Chame Rabatke village, Duhok Governorate.
By Runak Hassani
The time is 4 p.m.
After driving for 7 hours, we arrived at an Assyrian Christian village, Chame Rabatke of the Nahla Valley in the Duhok Governorate. We were hosted at the home of a local teacher, Ashur.
During the Bombardments, children cry and even animals are scared.
CPT has visited the village of Chame Rabatke and the ones that are around it before. For about 6 years these villages have lived under the bombardments of the Turkish government, causing constant fear.
One of the members of Kak Ashur’s family said, “In the past, the Turkish government bombarded the mountains outside of the village, but now they are bombing near the village, causing great fear, and traumatising the people who live here. During the bombardments children cry, and even the animals are scared.”
These continuing attacks have forced the people of the village to leave their houses, fields, orchards, and livestock, and to flee to the cities. For generations their ancestors have lived in this place. Now, the evacuation is threatening the continuation of a religious minority that has made this region its home.
“We are not ready to let our children live here and suffer anymore”
Another member of the family, Kak Ninos, shared their grief over evacuating the village. He told CPT that living in this situation is simply not safe anymore. “We are not ready to let our children live here and suffer anymore. This is our red line. Try to put yourselves in our place, what would you do as a father?”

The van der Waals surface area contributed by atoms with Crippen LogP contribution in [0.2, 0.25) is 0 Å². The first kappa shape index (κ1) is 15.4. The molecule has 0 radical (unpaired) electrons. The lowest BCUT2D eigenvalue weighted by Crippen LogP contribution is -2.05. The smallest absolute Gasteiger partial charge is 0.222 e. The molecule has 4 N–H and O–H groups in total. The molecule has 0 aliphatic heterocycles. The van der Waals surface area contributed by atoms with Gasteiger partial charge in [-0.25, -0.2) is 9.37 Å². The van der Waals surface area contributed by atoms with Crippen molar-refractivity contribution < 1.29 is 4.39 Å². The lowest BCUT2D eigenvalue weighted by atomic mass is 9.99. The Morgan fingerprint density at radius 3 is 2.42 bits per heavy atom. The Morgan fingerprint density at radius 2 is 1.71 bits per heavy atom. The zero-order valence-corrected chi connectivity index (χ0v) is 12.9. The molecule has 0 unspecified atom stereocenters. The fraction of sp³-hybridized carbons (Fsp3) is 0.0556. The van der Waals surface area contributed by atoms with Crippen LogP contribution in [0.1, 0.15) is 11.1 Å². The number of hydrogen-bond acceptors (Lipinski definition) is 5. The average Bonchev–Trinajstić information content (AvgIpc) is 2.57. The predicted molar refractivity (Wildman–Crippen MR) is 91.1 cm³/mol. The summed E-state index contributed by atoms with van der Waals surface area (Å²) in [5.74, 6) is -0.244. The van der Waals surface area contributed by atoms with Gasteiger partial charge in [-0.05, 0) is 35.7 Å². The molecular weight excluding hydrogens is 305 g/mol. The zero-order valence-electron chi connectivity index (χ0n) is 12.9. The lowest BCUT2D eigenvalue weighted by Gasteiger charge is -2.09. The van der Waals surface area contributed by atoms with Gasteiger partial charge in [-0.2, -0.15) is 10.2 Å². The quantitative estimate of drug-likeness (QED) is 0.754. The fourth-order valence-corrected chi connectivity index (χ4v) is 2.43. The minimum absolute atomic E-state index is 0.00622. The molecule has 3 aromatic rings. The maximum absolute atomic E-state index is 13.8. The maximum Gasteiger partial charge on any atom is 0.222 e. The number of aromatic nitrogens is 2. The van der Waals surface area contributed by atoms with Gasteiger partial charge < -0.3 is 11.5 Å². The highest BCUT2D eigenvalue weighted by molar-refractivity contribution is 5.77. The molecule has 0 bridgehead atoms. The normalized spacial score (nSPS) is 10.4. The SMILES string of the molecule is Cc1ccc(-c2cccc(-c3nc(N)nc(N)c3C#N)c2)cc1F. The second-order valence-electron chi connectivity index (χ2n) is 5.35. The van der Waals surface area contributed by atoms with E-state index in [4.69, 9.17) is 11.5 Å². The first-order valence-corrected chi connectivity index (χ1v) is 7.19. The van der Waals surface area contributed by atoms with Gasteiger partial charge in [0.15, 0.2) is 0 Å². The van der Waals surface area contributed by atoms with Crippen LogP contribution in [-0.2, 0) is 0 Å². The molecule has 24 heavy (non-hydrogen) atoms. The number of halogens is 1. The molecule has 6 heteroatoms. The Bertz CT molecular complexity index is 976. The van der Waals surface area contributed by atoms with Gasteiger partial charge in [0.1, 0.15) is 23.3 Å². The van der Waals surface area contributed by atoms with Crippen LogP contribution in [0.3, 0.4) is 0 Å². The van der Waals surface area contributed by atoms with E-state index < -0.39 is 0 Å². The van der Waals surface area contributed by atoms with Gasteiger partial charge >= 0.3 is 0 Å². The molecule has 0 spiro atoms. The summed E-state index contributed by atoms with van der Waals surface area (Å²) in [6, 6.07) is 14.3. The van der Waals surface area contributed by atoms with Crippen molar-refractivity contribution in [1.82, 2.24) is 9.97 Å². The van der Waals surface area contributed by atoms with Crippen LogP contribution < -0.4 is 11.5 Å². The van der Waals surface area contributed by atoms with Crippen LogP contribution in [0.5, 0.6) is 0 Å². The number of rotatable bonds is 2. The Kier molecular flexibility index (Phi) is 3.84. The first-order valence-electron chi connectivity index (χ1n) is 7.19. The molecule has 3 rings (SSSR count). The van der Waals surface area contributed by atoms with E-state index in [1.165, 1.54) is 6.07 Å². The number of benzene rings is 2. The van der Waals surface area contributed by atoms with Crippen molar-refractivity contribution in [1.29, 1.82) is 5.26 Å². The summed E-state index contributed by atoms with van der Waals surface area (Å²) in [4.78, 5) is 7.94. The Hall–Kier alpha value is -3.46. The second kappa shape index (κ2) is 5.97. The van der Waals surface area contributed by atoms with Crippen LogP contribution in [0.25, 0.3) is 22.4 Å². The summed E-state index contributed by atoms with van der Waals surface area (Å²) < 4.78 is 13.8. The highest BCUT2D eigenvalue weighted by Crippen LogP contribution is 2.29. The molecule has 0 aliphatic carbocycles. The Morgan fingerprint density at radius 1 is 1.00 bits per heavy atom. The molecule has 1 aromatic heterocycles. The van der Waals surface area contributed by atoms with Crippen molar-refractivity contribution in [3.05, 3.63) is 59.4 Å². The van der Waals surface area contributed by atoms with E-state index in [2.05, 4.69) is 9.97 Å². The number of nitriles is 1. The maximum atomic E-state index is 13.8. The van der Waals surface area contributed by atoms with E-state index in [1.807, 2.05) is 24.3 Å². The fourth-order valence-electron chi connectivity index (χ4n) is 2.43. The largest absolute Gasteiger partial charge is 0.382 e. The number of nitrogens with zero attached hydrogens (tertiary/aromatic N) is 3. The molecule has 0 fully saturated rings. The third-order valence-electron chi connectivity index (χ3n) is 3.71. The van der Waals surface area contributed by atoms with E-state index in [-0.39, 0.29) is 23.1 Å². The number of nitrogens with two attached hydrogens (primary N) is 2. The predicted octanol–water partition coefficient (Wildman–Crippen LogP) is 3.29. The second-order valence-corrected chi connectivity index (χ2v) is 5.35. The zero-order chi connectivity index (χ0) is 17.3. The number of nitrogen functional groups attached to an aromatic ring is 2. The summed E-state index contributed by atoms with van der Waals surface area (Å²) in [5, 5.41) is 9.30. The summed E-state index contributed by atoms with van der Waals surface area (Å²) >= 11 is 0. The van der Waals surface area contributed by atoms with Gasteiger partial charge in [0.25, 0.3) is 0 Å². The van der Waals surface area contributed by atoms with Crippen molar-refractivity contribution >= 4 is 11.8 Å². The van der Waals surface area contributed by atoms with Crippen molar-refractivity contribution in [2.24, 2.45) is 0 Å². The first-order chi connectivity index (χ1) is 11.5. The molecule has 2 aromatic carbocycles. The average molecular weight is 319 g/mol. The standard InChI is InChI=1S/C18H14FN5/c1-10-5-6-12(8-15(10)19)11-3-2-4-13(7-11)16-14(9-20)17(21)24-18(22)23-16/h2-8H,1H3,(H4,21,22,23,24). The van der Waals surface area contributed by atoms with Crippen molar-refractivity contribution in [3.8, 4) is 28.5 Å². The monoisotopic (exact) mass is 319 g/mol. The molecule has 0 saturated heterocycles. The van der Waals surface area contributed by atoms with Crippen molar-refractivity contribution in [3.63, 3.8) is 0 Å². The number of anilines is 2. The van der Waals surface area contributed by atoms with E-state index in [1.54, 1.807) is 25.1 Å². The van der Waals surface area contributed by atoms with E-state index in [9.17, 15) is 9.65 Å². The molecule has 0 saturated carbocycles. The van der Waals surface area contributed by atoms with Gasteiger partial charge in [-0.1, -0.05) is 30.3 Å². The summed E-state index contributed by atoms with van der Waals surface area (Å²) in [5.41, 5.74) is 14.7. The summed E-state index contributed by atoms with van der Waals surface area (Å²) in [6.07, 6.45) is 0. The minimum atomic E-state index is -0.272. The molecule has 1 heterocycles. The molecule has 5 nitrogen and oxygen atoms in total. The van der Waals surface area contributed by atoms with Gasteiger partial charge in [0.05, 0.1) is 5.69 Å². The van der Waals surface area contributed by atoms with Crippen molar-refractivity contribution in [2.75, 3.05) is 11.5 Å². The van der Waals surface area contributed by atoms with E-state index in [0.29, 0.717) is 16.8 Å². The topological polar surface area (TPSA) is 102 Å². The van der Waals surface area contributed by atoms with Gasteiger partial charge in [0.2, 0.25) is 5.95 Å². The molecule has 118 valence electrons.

The state of the road to and from the village is another safety concern and reason to flee. With deep potholes and jutting rocks, it is a dangerous and slow evacuation route when fleeing bombings. Even on more normal days it is a difficult journey for the children attempting to get to school.
“I am a teacher but I could not go to work.”
There is only one school in Chame Rabatke village. But it was closed in 2014, during the ISIS war, and has remained closed. That same year, it became a shelter for people who were displaced by that war.
Kak Ashur, who was a teacher in their elementary school, now must teach in another village and the roads make it too difficult to return home each day. “I am a teacher,” said Kak Ashur, “but I cannot go to my work … I have to teach somewhere else and cannot live in my village anymore”.
The villagers of Chame Rabatke are distressed about the weak attitude of the Iraqi Government and the silence of the Kurdistan Regional Government. They say that the Kurdistan Regional Government has no power to stop the bombardments by Turkey and Iran. All the Iraqi Government has done is publish a statement opposing the bombardments.
The international community is silent.
Kak Sandi, another member of Kak Ashur’s family, told us, “Bombardments caused the displacement of people from the villages to the cities. What surprises me is that Turkey is a member of NATO, and they kill innocent people with U.S weapons. But the international community is silent.”
The villagers do not address only the governments, but also the Christian communities. They welcome any organizations that will come to serve the people of Nahla Valley, including the Muslim village of Dupre. They say that as a Christian community, their possibility of being destroyed is much higher than the other communities in this region.
If you are faithful to your own people, help us.
Sargon speaks about the role of the global Christian community toward the villagers here. He said, “Some international churches gave 10,000 dollars to us, but this sum was not enough to pave the roads completely. We managed to fix part of the road, but after six months it was in disrepair again.” He added, “If you are faithful to your own people, it is time to come and help us. We ask you to protect us and to try to stop the bombardments.”